Maess had to make the fight as da Silva spent most of the time circling the ring perimeter and just prodding right jabs. When he did come forward throwing punches sharp hooks and uppercuts from Maess quickly had him on his bike again. da Silva nailed Maess with a right cross in the second but it was the only punch he threw. Maess was moving in throwing 3 or 4 punches but then strangely backing off. However by the third he was following through with his attacks hammering home body punches with da Silva standing and trading more. The next four rounds showed little variation with Maess continuing to stride forward taking da Silva to the ropes and banging in left hooks and da Silva standing and trading in short bursts and rapidly tiring. Through the eighth and ninth da Silva was just soaking up hooks to the body and straight rights to the head and it was no surprise when he retired at the end of the ninth. The 24-year-ol Berliner has won all 14 fights by KO/TKO and collects the Global Boxing Council title. He is strong but limited and needs to cure himself of the habit of throwing 3 or 4 punches and then retreating instead of following through. da Silva, 37, has a typical Brazilian record heavily padded with home wins against poor opposition but he took Australian hope Jeff Horn the distance in July last year.

Akberbayev vs. Dos Santos

Akberbayev retains his GBC title in his first defence with hard fought decision over Brazilian Dos Santos. This was the most competitive of the three fights with Dos Santos getting through with his share of hard punches and the Kazak fighter forced to dig deep to get the close unanimous decision but looking lucky to do so. The 31-year-old Kazak has been a traveller with his first 7 fights taking place in 6 different countries. The no decision on his record was a stoppage loss to Anthony Ferrante in New York which was changed to no decision when Ferrante tested positive for a banned substance. Dos Santos, 37, has mixed in good company such as Dymtro Kucher, Tony Bellew and Micki Nielsen in those five losses of his.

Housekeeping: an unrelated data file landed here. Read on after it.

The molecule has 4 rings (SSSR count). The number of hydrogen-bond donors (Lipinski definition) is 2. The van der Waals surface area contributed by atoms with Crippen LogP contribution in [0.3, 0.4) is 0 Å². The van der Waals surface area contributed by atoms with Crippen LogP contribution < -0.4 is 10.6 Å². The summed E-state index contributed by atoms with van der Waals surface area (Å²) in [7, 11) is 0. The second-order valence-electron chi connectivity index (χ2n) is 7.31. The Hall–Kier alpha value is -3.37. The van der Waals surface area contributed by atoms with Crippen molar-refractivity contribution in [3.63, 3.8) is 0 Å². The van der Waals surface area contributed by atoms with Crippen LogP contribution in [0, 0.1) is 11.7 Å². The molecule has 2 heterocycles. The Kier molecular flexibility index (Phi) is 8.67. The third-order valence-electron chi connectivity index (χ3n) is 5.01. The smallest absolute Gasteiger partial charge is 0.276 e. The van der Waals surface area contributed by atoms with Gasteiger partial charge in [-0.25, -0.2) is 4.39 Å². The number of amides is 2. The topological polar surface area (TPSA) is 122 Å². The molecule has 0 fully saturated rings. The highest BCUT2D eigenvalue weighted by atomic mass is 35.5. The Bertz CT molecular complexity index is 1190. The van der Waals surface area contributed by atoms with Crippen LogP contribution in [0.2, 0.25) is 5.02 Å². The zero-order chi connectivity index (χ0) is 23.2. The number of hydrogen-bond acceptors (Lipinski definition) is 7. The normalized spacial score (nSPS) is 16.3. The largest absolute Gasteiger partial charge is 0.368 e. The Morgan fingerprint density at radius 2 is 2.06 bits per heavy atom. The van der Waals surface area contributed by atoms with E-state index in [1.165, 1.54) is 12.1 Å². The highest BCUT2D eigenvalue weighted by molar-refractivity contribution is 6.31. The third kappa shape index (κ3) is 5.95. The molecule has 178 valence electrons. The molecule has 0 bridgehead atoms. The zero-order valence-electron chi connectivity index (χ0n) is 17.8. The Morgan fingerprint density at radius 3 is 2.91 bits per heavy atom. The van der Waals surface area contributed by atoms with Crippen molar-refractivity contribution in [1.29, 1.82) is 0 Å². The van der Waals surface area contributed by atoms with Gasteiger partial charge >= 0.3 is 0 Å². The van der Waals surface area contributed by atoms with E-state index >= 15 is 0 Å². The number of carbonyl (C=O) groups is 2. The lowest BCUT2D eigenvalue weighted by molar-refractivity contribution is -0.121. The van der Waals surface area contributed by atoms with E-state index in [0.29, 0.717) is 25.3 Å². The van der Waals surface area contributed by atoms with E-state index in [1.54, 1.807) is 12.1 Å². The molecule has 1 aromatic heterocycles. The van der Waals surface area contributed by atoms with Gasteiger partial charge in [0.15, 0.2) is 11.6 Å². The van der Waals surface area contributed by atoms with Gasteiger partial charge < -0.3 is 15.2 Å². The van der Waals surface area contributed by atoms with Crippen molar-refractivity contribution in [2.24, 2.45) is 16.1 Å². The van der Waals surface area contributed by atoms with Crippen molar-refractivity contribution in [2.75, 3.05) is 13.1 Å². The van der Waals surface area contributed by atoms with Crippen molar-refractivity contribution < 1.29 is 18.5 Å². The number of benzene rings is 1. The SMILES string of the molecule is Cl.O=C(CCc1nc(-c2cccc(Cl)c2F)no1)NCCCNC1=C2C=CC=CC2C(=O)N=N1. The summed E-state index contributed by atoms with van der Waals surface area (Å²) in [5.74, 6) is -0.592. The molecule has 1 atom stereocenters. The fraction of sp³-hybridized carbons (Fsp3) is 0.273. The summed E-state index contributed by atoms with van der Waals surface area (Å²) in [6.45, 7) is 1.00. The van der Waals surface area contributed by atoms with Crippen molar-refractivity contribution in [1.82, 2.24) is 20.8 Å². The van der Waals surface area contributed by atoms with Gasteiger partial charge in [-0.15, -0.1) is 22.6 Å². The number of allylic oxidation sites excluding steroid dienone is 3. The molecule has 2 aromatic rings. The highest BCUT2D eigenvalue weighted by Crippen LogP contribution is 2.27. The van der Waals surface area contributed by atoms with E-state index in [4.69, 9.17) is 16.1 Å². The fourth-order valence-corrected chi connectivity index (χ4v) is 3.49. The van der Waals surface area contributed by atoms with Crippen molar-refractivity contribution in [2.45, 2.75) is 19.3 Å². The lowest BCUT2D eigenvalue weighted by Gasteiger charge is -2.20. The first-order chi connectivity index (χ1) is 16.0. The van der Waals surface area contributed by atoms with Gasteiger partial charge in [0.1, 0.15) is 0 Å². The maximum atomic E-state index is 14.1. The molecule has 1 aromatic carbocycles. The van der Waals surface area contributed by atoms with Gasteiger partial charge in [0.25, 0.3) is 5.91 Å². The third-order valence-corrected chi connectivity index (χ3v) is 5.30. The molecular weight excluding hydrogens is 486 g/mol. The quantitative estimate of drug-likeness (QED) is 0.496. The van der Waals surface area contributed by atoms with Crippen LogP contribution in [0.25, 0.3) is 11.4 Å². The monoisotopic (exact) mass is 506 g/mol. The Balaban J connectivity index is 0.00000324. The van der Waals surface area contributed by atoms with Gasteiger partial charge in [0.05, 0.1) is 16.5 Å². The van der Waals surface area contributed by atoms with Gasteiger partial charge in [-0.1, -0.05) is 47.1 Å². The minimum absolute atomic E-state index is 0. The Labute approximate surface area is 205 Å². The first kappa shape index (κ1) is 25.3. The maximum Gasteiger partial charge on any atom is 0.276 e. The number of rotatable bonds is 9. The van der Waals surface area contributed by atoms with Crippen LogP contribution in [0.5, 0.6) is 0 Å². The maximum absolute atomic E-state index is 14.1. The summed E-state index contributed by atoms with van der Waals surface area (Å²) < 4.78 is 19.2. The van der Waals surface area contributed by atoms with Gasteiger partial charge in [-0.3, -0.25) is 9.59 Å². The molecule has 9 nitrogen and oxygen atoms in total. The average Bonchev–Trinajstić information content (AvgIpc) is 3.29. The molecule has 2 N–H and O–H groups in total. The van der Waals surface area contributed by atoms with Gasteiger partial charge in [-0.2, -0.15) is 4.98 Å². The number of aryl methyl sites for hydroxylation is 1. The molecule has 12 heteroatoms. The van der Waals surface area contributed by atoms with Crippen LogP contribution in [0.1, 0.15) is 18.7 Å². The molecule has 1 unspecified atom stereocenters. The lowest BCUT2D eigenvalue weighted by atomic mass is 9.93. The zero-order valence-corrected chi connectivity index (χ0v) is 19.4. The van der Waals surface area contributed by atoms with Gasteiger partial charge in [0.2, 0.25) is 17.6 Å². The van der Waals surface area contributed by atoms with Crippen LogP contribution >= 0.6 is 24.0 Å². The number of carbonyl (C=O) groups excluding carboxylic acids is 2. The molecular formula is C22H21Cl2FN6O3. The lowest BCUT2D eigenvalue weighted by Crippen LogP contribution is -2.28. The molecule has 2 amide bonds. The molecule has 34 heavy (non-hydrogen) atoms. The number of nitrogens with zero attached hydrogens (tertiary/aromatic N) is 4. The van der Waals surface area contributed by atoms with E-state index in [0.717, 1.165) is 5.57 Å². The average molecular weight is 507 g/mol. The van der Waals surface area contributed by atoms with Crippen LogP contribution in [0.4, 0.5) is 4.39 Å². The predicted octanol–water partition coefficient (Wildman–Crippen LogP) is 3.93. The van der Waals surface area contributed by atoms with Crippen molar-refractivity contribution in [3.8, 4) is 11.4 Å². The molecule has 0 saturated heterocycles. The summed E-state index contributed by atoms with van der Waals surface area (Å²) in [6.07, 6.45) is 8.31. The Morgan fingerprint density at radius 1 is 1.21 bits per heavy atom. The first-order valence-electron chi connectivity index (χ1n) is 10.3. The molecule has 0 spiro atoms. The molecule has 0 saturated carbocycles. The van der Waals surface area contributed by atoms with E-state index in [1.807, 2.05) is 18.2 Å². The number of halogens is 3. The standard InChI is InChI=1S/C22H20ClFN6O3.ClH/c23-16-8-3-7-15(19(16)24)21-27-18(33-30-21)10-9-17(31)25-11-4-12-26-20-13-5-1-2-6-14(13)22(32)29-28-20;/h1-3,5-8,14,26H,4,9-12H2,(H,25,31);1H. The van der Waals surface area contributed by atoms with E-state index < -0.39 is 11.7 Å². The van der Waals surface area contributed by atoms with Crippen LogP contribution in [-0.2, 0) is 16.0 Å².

Pathum Thani, Thailand: Super Feather: Terdsak (57-5-1) W KO 4 Roldan Aldea (9-2-1). Easy win for veteran Terdsak as he halts overmatched Filipino in five rounds. The 33-year-old Thai “Pit Bull” has only lost to the very best in Joan Guzman, Juan Manuel Marquez, Steve Luevano, Takahiro Ao and Orlando Salido. His bout with Salido was an epic with Salido down three times and Terdsak four but he has dropped out of the ratings so another shot at a title may never come. Aldea, 21, had won his last 7 fights but is a novice, brave but in over his head.

London, England: Light Heavy: Mike Shinkwin (11-0) W TKO 3 Bela Juhasz (9-5). Cruiser: Tony Conquest (15-2) W PTS 8 Jiri Svacina (12-15).

Shinkwin vs. Juhasz

Shinkwin extends his winning run to eleven with stoppage of Hungarian. The Southern Area champion had the fight well in hand and ended it in style in the third with a body punch that left Juhasz unable to continue. The Bushey 27-year-old gets his fourth win by KO/TKO and is ready to move up. Juhasz, 28, loses inside the distance for the third time and is now 6-3 in his last 9 fights.

Conquest vs. Svacina

Former CBC champion Conquest gets what he needs from tough Czech veteran Svacina-eight rounds of work. “The Conqueror” found himself up against a tricky opponent who did what he needed to stay there for the whole eight rounds without winning or sharing one. Referee’s score 80-72. Second win for Conquest since losing his CBC title to Ovill McKenzie in April last year. Svacina , 38, has lost his last 8 fights but has only lost twice by KO/TKO in his 27fights.

Glasgow, Scotland: Super Middle: David Brophy (13-0-1) WPTS 8 Darren McKenna (5-15-3). Super Welter: John Thain (12-2) W PTS 6 Chris Jenkinson (8-20-2).

Brophy vs. McKenna